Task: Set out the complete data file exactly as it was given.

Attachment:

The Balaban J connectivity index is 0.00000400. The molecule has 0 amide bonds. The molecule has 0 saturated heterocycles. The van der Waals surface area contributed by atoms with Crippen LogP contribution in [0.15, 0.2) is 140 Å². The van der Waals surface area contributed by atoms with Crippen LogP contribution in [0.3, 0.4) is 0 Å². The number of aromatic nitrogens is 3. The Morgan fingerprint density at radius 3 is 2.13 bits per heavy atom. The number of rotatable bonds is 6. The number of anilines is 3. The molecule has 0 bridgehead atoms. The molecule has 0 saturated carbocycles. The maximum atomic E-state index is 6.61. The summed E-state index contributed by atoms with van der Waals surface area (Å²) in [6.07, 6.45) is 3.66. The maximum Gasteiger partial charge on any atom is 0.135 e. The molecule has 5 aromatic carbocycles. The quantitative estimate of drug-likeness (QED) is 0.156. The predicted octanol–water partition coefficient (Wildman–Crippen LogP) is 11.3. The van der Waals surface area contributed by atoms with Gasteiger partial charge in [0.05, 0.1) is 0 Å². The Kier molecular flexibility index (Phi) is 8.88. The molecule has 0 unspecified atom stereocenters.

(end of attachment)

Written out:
The Balaban J connectivity index is 0.00000400. The molecule has 0 amide bonds. The molecule has 0 saturated heterocycles. The van der Waals surface area contributed by atoms with Crippen LogP contribution in [0.15, 0.2) is 140 Å². The van der Waals surface area contributed by atoms with Crippen LogP contribution in [0.3, 0.4) is 0 Å². The number of aromatic nitrogens is 3. The Morgan fingerprint density at radius 3 is 2.13 bits per heavy atom. The number of rotatable bonds is 6. The number of anilines is 3. The molecule has 0 bridgehead atoms. The molecule has 0 saturated carbocycles. The maximum atomic E-state index is 6.61. The summed E-state index contributed by atoms with van der Waals surface area (Å²) in [6.07, 6.45) is 3.66. The maximum Gasteiger partial charge on any atom is 0.135 e. The molecule has 5 aromatic carbocycles. The quantitative estimate of drug-likeness (QED) is 0.156. The predicted octanol–water partition coefficient (Wildman–Crippen LogP) is 11.3. The van der Waals surface area contributed by atoms with Gasteiger partial charge in [0.05, 0.1) is 0 Å². The Kier molecular flexibility index (Phi) is 8.88. The molecule has 0 unspecified atom stereocenters.